By Hirohiko Araki. Released in Japan as “Jojo no Kimyou na Bouken” by Shueisha, serialized in the magazine Weekly Shonen Jump. Released in North America by Viz Media.
In modern days, it has become a somewhat amusing joke to say that “no one dies in (insert Jump title here)”, be it Bleach, One Piece (until recently), or other such series. There are lots of apparent deaths, but it is a very popular cliche to have the supposedly dead person reappear to much rejoicing, and Jump in particular loves to do it. That said, this is a good 25 years earlier, and so JoJo’s is not afraid to brutally murder major cast members in order to advance the plot and provide much character development and tears of rage from our titular hero. Indeed, the villains are so arrogant that being killed by one of them personally is deemed to be a blessing given to a worthy opponent – attention has been paid.
Last arc it was Speedwagon who survived, with Jonathan being killed off right at the very end. Joseph is a different, less tragic sort of hero, and so it falls to Caesar to be the one who loses his life so that the others may pursue their goal of defeating the evil whositses – honestly, a lot of the plot details of JoJo still tend to whiz by me as people scream battle poses at each other. Not that this is a bad thing – that is why we read this series, as Araki is very good at keeping a reader’s interest with reaction shots and amazed exclamations. Take, for example, the return of Stroheim, who has returned as something of a cyborg, and manages for a while to go toe to toe with Kars (named after the band, or the Gary Numan song? Or both). This despite the fact that the entire “he’s a Nazi, but I don’t hate him as a person” plotline is deeply uncomfortable, and I won’t cry when we leave World War II behind.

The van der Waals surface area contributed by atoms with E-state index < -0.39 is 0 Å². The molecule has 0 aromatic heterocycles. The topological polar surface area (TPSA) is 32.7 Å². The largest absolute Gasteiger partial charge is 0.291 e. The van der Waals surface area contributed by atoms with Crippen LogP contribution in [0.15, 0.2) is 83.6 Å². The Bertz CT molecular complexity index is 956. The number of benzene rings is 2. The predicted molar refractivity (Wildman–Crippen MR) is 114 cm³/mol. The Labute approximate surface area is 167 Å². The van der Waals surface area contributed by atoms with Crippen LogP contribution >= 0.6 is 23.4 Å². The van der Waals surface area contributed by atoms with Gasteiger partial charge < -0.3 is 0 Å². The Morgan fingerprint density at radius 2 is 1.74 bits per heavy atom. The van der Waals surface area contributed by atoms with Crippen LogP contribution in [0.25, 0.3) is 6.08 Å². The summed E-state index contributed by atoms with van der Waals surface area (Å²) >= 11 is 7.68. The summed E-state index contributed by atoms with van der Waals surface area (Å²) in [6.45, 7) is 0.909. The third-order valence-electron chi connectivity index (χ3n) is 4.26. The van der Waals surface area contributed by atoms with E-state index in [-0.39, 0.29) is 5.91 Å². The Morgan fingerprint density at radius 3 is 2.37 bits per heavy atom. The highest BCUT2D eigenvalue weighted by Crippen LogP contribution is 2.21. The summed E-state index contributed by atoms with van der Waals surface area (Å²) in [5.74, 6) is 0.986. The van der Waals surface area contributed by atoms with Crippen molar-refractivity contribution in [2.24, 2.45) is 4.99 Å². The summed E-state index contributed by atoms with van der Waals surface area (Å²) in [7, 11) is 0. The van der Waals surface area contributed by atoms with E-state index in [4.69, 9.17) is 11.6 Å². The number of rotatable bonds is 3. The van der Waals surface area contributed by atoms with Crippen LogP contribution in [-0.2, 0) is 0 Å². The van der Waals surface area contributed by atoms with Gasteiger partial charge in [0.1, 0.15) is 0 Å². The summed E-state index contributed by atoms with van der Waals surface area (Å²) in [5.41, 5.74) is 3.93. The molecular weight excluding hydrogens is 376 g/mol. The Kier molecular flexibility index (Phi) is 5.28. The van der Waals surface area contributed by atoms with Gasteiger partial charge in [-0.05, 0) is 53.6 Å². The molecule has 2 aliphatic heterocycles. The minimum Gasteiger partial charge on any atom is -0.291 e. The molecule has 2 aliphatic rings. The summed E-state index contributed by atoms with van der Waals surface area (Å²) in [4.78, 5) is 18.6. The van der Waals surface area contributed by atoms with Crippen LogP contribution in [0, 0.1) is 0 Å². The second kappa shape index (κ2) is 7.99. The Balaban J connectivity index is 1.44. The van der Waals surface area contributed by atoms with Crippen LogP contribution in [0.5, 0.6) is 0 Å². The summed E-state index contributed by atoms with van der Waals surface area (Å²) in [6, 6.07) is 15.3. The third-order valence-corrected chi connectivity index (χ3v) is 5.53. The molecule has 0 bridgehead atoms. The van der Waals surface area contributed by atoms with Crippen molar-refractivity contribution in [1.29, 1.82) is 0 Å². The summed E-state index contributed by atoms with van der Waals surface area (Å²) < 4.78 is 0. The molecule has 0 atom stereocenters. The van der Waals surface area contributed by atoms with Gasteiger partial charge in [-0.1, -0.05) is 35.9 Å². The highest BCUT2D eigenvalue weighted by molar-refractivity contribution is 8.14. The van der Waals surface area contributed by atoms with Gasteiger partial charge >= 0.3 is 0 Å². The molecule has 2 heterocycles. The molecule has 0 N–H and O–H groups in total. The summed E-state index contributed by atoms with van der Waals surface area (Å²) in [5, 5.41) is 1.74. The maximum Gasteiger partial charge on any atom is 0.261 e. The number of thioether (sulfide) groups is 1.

As for Joseph himself, he is, as ever, more of a trickster than his grandfather was, which allows him more success in battle against enemies who are prone to being faked out. Of course, this comes with cocksure arrogance and sometimes a petulant anger as well. He’s at his best here dealing with Suzie Q, who he flirts with for about two pages before she’s possessed by another one of the bad guys. This is why seeing him and Lisa Lisa devastated at the climax of this volume is so heartbreaking. We don’t like seeing Joseph like this. I have no doubt that he will get an epic revenge in the fourth and final volume of this arc, but will he be able to bounce back and show us some cocksurity? Who knows.
By now anyone reading this series knows what they’re getting into. I wish there was less “Nazis may be evil but they sure are cool” here, to be frank, but other than that this is wall to wall excellent shonen at 100% volume.